In “Everything You Know About Obesity Is Wrong,” for HuffPo’s fancy Highline imprint which also ran his great “Millennials are Screwed” at the end of last year, Michael Hobbes writes on fatness. This is difficult, complex, deeply personal stuff—though the science has shown for a long time that diets don’t work and that the real issues are vastly more complex and rooted in a broken industrial food system, Hobbes and photographer Finlay MacKay sensitively depict the utterly entrenched and damaging blame game in which we’re all players. “In a world that refuses to change,” he writes, “it is still up to every fat person, alone, to decide how to endure.”
The emotional costs are incalculable. I have never written a story where so many of my sources cried during interviews, where they double- and triple-checked that I would not reveal their names, where they shook with anger describing their interactions with doctors and strangers and their own families. One remembered kids singing “Baby Beluga” as she boarded the school bus, another said she has tried diets so extreme she has passed out and yet another described the elaborate measures he takes to keep his spouse from seeing him naked in the light. A medical technician I’ll call Sam (he asked me to change his name so his wife wouldn’t find out he spoke to me) said that one glimpse of himself in a mirror can destroy his mood for days. “I have this sense I’m fat and I shouldn’t be,” he says. “It feels like the worst kind of weakness.”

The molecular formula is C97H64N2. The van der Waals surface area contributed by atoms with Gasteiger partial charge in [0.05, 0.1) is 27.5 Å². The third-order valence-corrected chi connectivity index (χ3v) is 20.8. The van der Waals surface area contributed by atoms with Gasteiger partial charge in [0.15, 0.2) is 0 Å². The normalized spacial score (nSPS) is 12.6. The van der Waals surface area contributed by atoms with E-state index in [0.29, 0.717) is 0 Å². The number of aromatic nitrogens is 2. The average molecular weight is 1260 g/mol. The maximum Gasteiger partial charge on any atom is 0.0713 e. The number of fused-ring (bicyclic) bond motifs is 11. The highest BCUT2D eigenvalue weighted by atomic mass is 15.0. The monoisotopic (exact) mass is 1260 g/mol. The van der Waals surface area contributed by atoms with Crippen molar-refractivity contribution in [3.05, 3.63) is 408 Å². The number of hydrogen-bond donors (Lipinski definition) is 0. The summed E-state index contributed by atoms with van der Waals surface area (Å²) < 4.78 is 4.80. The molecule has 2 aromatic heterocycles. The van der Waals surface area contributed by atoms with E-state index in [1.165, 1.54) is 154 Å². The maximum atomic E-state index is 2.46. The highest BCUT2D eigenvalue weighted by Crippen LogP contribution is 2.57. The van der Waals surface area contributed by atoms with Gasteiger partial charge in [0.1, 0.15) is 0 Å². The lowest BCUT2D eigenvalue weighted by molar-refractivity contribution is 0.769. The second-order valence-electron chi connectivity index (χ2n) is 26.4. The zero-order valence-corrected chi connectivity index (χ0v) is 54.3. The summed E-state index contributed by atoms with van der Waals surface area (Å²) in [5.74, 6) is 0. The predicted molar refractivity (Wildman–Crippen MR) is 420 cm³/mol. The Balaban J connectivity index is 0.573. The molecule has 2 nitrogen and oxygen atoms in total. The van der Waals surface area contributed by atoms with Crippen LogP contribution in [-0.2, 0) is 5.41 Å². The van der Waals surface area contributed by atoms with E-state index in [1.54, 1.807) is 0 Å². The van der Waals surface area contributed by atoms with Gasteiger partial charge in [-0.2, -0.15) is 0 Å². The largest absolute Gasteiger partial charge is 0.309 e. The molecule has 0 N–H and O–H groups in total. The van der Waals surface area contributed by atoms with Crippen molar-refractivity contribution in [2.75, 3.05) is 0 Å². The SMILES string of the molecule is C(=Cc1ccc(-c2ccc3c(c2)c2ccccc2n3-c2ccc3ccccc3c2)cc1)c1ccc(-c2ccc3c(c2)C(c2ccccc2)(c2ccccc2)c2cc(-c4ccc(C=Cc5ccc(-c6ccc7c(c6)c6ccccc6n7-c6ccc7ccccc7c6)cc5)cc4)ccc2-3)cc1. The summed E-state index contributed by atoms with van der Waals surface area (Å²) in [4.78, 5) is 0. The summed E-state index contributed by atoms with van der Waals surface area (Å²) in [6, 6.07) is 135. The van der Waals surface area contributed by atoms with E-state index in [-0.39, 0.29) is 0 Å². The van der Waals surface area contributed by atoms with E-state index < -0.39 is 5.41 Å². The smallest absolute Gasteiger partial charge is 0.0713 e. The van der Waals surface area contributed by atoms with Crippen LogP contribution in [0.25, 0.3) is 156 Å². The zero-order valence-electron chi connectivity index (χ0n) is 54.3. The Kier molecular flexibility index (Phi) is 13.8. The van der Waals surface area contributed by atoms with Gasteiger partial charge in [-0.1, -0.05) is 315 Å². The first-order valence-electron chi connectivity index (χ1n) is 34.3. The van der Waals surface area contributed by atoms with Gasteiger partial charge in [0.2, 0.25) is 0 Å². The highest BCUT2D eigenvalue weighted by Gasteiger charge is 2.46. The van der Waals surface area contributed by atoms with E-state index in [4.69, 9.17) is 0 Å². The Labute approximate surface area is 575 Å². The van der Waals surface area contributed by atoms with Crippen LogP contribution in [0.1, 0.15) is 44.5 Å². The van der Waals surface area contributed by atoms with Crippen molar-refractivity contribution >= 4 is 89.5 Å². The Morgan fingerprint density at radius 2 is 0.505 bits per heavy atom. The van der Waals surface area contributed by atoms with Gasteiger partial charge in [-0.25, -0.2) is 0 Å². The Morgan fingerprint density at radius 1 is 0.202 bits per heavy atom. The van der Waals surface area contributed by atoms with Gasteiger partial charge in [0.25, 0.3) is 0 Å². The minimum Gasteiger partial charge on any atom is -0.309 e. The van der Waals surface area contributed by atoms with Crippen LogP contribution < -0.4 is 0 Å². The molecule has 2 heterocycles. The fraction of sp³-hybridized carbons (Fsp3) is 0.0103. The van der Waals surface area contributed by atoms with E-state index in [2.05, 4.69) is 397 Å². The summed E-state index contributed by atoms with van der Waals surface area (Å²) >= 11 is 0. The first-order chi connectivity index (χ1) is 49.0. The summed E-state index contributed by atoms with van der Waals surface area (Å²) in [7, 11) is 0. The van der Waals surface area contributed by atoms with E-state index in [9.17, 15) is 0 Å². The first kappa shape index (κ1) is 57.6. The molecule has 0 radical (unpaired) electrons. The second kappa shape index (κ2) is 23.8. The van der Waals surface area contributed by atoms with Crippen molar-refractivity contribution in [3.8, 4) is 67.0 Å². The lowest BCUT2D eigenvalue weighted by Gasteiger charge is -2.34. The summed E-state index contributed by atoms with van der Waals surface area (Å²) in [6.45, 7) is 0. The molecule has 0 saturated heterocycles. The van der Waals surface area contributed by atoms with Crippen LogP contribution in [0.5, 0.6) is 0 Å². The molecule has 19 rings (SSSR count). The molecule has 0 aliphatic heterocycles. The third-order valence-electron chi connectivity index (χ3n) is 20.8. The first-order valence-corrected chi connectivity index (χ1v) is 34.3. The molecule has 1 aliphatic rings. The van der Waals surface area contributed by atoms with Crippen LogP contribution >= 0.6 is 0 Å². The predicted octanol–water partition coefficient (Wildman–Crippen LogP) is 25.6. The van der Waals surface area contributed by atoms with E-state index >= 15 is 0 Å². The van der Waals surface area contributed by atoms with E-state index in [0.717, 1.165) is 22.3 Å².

ThingsIf you were to ask us earlier this week whether the world needed more celebrity interviews, this Slipper would have looked at you 100% askance. But if the options are between publicists defining their clients’ narratives and those narratives having at least some acquaintanceship with the truth—or to put it slightly less dramatically, if the options are between social-media-powered monologue and some form of actual dialogue, the latter starts to sound pretty necessary. At any rate, this essay tickled our media-about-media funny bone.
And he may not be a celebrity as such, but we were thrilled to find Buckslip patron saint Fred Wiseman interviewed at length in the latest Paris Review—the first for new editor Emily Nemens—for the inaugural “The Art of Documentary.”
In “Alternative Influence,” a fascinating report from Data & Society, researcher Rebecca Lewis maps how the far-right pundits and celebs of YouTube are doing what they’re doing so effectively, weaponizing the tactics pioneered by microcelebrity brand influencers. What she shows is a fascinating continuum of exposure, where even something so simple as a chain of guest appearances leads the unwitting viewer, by design, rapidly down the radical rabbit hole.
From Quanta, “The New Science of Seeing Around Corners”, a great overview of contemporary computer vision research, and where our houseplants currently stand in their role as accidental cameras or sneaky microphones.
At The Ringer, a comprehensive history of the magazine cover: how it came to matter, and how it came to not.
Ice age wolf pup.
Like all the best protest albums, Marc Ribot’s Songs of Resistance 1942–2018 is scrappy, all over the place, and too earnest by half. That’s what makes it so great, as the legendary guitarist co-opts the likes of Steve Earle and Meshell Ndegeocello to get a few things about this moment off their collective chests. But here’s the real treat for your week’s partisan soundtrack–Ribot and Tom Waits, too quiet now for too long, languidly dusting off the old Italian anti-fascist standard “Bella Ciao.” Now there’s a voice we miss.